Vatican welcomes Anglicans into Catholic church

The Vatican says more Anglicans have expressed an interest in joining the Catholic Church.
The Vatican said Tuesday it has worked out a way for groups of Anglicans who are dissatisfied with their faith to join the Catholic Church.

The process will allow groups of Anglicans, including bishops and married priests, to join the Catholic Church some 450 years after King Henry VIII broke from Rome and created the Church of England. The number of Anglicans wishing to join the Catholic Church has increased in recent years as the Anglican church has welcomed the ordination of women and openly gay clergy and blessed homosexual partnerships, said Cardinal William Joseph Levada, the head of the Vatican’s Congregation for the Doctrine of the Faith. Their talks with the Vatican recently began speeding up, Vatican officials said, leading to Tuesday’s announcement. “The Catholic Church is responding to the many requests that have been submitted to the Holy See from groups of Anglican clergy and faithful in different parts of the world who wish to enter into full visible communion,” Levada said. Levada said “hundreds” of Anglicans around the world have expressed their desire to join the Catholic Church. Among them are 50 Anglican bishops, said Archbishop Joseph Augustine Di Noia of the Congregation of the Divine Cult. Should Anglicans be allowed to join the Catholic Church Have your say below The Anglicans will be able to retain their Anglican rites while recognizing the pope as their leader, Vatican officials said. The British monarch is the head of the Anglican Church. While married Anglican priests may be ordained as Catholic priests, the same does not apply to married Anglican bishops, Levada said.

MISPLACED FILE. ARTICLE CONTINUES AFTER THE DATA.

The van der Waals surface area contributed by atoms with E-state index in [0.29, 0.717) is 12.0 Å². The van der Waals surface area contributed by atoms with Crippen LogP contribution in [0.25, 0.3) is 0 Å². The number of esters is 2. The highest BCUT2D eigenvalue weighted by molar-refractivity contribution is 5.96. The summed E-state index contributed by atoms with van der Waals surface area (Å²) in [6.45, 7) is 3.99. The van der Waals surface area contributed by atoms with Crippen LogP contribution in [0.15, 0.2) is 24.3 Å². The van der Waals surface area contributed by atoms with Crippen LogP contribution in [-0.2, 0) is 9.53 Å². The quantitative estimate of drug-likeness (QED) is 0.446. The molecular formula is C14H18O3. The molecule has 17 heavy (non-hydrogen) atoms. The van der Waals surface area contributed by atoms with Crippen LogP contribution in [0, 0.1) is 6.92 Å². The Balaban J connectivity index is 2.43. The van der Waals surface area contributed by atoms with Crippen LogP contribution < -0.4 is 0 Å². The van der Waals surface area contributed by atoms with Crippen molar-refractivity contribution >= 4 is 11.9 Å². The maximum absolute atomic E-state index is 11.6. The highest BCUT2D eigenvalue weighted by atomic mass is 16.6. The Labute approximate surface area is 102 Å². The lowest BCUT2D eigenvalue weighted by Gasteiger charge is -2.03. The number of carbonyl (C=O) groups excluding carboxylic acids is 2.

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“We’ve been praying for this unity for 40 years and we’ve not anticipated it happening now,” Di Noia said. “The Holy Spirit is at work here.” The Church of England said the move ends a “period of uncertainty” for Anglican groups who wanted more unity with the Catholic Church. Both groups have a “substantial overlap in faith, doctrine and spirituality” and will continue to hold official dialogues, the archbishops of Canterbury and Westminster said in a joint statement. “Those Anglicans who have approached the Holy See have made clear their desire for full, visible unity in the one, holy, catholic and apostolic Church,” Levada said. “At the same time, they have told us of the importance of their Anglican traditions of spirituality and worship for their faith journey.” Preserving Anglican traditions, such as mass rites, adds to the diversity of the Catholic Church, he said. “The unity of the church does not require a uniformity that ignores cultural diversity, as the history of Christianity shows,” he said. “Moreover, the many diverse traditions present in the Catholic Church today are all rooted in the principle articulated by St. Paul in his letter to the Ephesians: ‘There is one Lord, one faith, one baptism.'”